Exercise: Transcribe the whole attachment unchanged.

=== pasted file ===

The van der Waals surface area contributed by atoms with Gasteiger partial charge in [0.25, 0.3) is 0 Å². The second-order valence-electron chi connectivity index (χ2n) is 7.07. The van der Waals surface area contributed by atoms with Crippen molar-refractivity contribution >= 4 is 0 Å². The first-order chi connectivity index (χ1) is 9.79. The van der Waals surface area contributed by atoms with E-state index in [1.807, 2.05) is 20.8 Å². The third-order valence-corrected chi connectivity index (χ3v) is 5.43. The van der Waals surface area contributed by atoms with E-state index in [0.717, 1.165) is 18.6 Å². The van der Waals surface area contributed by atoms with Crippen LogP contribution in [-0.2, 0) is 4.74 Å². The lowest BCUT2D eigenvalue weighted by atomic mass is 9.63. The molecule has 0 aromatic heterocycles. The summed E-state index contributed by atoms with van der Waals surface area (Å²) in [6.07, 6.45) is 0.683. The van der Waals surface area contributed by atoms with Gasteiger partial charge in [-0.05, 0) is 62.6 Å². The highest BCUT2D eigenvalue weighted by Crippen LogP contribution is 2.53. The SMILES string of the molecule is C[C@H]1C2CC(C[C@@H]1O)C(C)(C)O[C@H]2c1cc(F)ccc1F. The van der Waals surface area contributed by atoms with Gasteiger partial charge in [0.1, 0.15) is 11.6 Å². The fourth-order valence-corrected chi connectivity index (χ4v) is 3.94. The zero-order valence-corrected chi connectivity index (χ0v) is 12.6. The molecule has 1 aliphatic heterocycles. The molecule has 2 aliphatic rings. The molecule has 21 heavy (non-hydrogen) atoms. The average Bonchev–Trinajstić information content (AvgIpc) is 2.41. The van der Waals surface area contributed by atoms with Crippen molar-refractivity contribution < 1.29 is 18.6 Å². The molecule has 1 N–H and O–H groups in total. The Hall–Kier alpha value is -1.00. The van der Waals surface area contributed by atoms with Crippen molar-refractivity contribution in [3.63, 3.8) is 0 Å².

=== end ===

The van der Waals surface area contributed by atoms with Gasteiger partial charge in [0.25, 0.3) is 0 Å². The second-order valence-electron chi connectivity index (χ2n) is 7.07. The van der Waals surface area contributed by atoms with Crippen molar-refractivity contribution >= 4 is 0 Å². The first-order chi connectivity index (χ1) is 9.79. The van der Waals surface area contributed by atoms with E-state index in [1.807, 2.05) is 20.8 Å². The third-order valence-corrected chi connectivity index (χ3v) is 5.43. The van der Waals surface area contributed by atoms with E-state index in [0.717, 1.165) is 18.6 Å². The van der Waals surface area contributed by atoms with Crippen LogP contribution in [-0.2, 0) is 4.74 Å². The lowest BCUT2D eigenvalue weighted by atomic mass is 9.63. The molecule has 0 aromatic heterocycles. The summed E-state index contributed by atoms with van der Waals surface area (Å²) in [6.07, 6.45) is 0.683. The van der Waals surface area contributed by atoms with Gasteiger partial charge in [-0.05, 0) is 62.6 Å². The highest BCUT2D eigenvalue weighted by Crippen LogP contribution is 2.53. The SMILES string of the molecule is C[C@H]1C2CC(C[C@@H]1O)C(C)(C)O[C@H]2c1cc(F)ccc1F. The van der Waals surface area contributed by atoms with Gasteiger partial charge in [0.1, 0.15) is 11.6 Å². The fourth-order valence-corrected chi connectivity index (χ4v) is 3.94. The zero-order valence-corrected chi connectivity index (χ0v) is 12.6. The molecule has 1 aliphatic heterocycles. The molecule has 2 aliphatic rings. The molecule has 21 heavy (non-hydrogen) atoms. The average Bonchev–Trinajstić information content (AvgIpc) is 2.41. The van der Waals surface area contributed by atoms with Crippen molar-refractivity contribution < 1.29 is 18.6 Å². The molecule has 1 N–H and O–H groups in total. The Hall–Kier alpha value is -1.00. The van der Waals surface area contributed by atoms with Crippen molar-refractivity contribution in [3.63, 3.8) is 0 Å².